About a year ago, I hit the road for a couple of months. I went to Albany and Albuquerque, Berkeley and Boston, Chapel Hill and Chicago, Seattle and Schenectady. I wasn't reporting. I wasn't writing. I sure wasn't vacationing. No, I was out on a book tour in support of the paperback edition of my book Kill Anything That Moves: The Real American War in Vietnam. I went to colleges and universities, bookstores and radio stations, churches, a writer's institute, and even a senior center. I spoke in classrooms and hotel conference centers, auditoriums and theaters, before students and retirees, to veterans and life-long civilians.
After offering a brief overview of my decade-plus journey into the subject of American war crimes in Vietnam, I would open the floor to questions, and that generally lasted as long as the powers that be allowed. Once, it went on for almost two hours. People would ask about my discovery of long-secret U.S. investigations into atrocities in Vietnam, or what it was like tracking down survivors there, or what Vietnamese thought of Americans all these years later, or how American boys could do such horrendous things. I'd often answer that last one by talking about command policies -- free-fire zones, lax rules of engagement, the body count -- that made it inevitable that large numbers of innocent Vietnamese would be killed.
But that's not what people really wanted to know. They wanted to know what I learned looking into the eyes of mass murderers, what insights I gleaned by talking to torturers. They wanted to know what makes a man kill a defenseless woman he's never laid eyes on before. Or gun down a child. Or mow down the elderly in a hail of gunfire. How could seemingly ordinary American men commit such extraordinarily horrific acts?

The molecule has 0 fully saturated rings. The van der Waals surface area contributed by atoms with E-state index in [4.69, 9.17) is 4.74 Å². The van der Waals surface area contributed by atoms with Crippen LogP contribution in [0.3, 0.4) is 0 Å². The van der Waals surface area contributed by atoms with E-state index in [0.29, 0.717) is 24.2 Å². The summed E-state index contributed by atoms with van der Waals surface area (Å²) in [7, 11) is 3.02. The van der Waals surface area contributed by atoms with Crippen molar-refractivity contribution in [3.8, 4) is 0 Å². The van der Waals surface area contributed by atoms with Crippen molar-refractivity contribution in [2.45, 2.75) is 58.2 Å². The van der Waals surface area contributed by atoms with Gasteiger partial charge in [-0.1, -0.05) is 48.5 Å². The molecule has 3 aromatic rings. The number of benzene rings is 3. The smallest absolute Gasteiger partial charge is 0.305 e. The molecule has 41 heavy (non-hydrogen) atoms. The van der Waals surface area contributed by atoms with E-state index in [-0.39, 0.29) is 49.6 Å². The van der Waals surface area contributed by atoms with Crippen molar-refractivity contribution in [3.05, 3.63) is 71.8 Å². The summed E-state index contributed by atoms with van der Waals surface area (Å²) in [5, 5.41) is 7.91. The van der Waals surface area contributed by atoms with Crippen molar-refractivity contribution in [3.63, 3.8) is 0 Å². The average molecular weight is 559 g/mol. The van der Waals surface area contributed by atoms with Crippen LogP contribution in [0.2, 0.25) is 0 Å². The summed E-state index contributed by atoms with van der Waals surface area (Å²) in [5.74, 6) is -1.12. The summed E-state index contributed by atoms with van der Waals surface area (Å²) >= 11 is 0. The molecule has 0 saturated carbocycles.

There is, in fact, no easy answer to any of those questions. The best I could do was offer a few insights about an environment that made such acts possible. Sometimes, I mentioned the racism that suffused the military from a soldier's first days of basic training through his 12 months in Vietnam. Sometimes, I might have talked about the bloodthirsty ethos -- the chants of "kill, kill, kill" -- in which they were immersed during boot camp. In the end, I would often offer a caveat: that those troops were often little more than boys, that they were naïve and politically unsophisticated, that they were thrown into a dangerous environment in which they expected bullets to start flying at any moment, that they were sent out to act as bait for enemy forces. Then someone would almost invariably ask: Haven't things changed since the Vietnam era? It's not the same for today's troops, right? And I'd stand there and try to figure out how, exactly, to answer that one.
All of this came back to me as I read "Letter to a Young Army Ranger (From an Old One)," the latest piece by Rory Fanning, author of Worth Fighting For: An Army Ranger's Journey Out of the Military and Across America. It's a missive from a Ranger of the first post-9/11 war to a Ranger from the next one, a deeply personal note in which he mentions the racism that suffused his training, the bloodthirsty ethos in which he was immersed, his youth and naïveté. You get the picture.
Today's prospective Ranger, Fanning notes, was heading to kindergarten when he marched out on his first patrol in Afghanistan. Think about that for a minute. And then consider that, despite drawdowns and pledges to end wars, despite rhetoric about today's U.S. military being the greatest fighting force in history, despite trillions of dollars, endless high-tech tools, and fighting some of the feeblest, least popular, under-armed, rag-tag militants imaginable, the results have been dismal. There appears to be no end in sight for an Afghan War raging since the 1970s, interventions in Libya that started in the 1980s, Iraq wars flaring up since the 1990s, a simmering conflict in Somalia that began that same decade, a quasi-war in Yemen kicked off in 2002 and in Pakistan shortly thereafter, and a more recent military effort in Syria. Invasions and interventions and drone campaigns and black ops missions sold as ridding the planet of terrorists, of ushering in freedom and democracy, of transforming the world for the better, have consistently done the opposite. It's all-important information to pass on to a generation of teens, especially the would-be Rangers among them, who have never known an America that wasn't engaged in endless war.